2.1. Morphological signs of stromal invasion

The size of these cell projections varied from a few to over 100 individual cells. Some large cell projections penetrated deep into the stroma, and cells at the tip of projections were often disassociated from the tumor core (Fig 2). Focal tumor capsule disruptions with budding cells were seen in all breast cancer subtypes with a higher frequency in aggressive and lower frequency in indolent lesions.

2.2. The loss of estrogen receptor (ER) expression

All or nearly all the cells within a vast majority (over 86%) of the budding cell projections overlying focally disrupted tumor capsules were consistently devoid of ER expression, whereas all or nearly all adjacent cells within the same tumors were strongly positive for ER (Fig 3).

2.3. Cytoplasmic expression of HER-2 and E-cadherin

A majority of these cell projections showed substantially elevated expression of HER-2 and cell surface adhesion molecule E-cadherin [18,19]. The sub-cellular localization of both HER-2 and E-cadherin, however, was cytoplasmic, rather than the typical membrane-association [18,19] (Fig 4).

2.4. Significantly higher frequency of loss of heterozygosity (LOH)

In 5 selected cases, these budding cell projections overlying focally disrupted tumor capsules and adjacent counterparts within the same tumor were microdissected and assessed for LOH. Budding cell projections had significantly higher or different LOH in 10 of the 15 markers [13] (Fig 5).

 Fig 1 

Structural relations among epithelium (EP), myoepithelium (ME), basement membrane (BM) and stroma (ST). Human breast sections were double immunostained for smooth muscle actin (red) and collagen IV (brown). 500X.

J Cancer Image (Click on the image to enlarge.)
 Fig 2 

Focal capsule disruptions with budding tumor cells. Human breast tissue sections were immunostained with a tumor capsule maker, sooth muscle actin (SMA) (red). Circles identify budding tumor cells overlying focally disrupted tumor capsule. Note that tumor cells at the tips of the projections are often dissociated from the tumor core. 300X.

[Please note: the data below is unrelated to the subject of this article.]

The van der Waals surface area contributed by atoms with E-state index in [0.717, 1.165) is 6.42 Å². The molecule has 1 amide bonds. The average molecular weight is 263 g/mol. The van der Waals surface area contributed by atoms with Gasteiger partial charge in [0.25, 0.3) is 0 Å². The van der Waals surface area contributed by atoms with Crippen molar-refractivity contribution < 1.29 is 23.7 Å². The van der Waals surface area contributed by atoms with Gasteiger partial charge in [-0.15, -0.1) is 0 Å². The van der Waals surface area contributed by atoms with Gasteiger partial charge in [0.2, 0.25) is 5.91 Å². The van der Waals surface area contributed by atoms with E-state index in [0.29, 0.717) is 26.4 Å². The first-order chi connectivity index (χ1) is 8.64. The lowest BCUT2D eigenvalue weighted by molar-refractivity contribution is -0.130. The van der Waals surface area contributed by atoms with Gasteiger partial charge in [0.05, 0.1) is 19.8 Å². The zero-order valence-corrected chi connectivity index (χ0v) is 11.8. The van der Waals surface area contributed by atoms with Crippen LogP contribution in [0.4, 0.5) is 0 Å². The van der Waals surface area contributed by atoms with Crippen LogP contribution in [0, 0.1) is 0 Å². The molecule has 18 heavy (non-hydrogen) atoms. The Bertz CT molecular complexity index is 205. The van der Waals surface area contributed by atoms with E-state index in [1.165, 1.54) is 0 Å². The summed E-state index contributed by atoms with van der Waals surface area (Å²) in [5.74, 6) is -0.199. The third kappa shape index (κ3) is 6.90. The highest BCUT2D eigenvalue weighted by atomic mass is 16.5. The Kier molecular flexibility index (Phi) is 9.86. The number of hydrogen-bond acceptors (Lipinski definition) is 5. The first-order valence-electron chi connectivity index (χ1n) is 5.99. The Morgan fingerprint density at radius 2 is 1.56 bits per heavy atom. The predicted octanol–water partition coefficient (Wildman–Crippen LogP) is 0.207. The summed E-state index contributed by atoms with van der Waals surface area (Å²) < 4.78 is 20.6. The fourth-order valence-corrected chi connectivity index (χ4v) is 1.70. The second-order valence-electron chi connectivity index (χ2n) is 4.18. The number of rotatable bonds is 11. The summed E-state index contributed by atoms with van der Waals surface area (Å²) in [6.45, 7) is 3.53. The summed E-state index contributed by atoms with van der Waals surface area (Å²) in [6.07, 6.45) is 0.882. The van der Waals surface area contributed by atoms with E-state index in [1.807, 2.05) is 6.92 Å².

J Cancer Image (Click on the image to enlarge.)
 Fig 3 

Loss of ER expression in cell projections overlying focally disrupted tumor capsules. Human breast tissue sections from 4 different cases were double immunostained for SMA (red) and ER (brown). Circles identify budding cell projections overlying focally disrupted tumor capsules. Note that although these tumors represent morphologically different subtypes, all the budding cell projections overlying focally disrupted tumor capsules share a very similar immunohistochemical and morphological profile. 100X.

J Cancer Image (Click on the image to enlarge.)
 Fig 4 

Cytoplasmic expression of HER-2 (A-B) and E-cadherin (C-D). Human breast tissue sections from four different cases were double immunostained for SMA (red) and E-cadherin or HER-2 (black). Circles identify elevated cytoplasmic expression of HER-2 and E-cadherin exclusively or preferentially in budding cell projections overlying focally disrupted tumor capsules.

J Cancer Image (Click on the image to enlarge.)
 Fig 5 

A higher frequency of genetic instabilities in cell projections overlying focally disrupted tumor capsule. A human breast tissue section was double immunostained for SMA (red) and ER (brown). Circle identifies microdissected ER negative cell projections overlying the focally disrupted tumor capsule. Square identifies ER positive cells within the tumor core. Arrows identify LOH.

J Cancer Image (Click on the image to enlarge.)

Although tumor cell budding from focally disrupted tumor capsules was seen in all breast cancer subtypes, the frequency and size of the capsule disruptions and the cell projections varied significantly among different subtypes. Large focal disruptions and large budding cell projections (with about 100 individual cells) were exclusively or preferentially seen in duct-derived and clinically more aggressive subtypes. Clinically indolent tubular carcinoma has the lowest frequency of tumor capsule disruptions with budding tumor cells (not shown).

3. Potential mechanism(s) of tumor capsule disruptions and tumor cell budding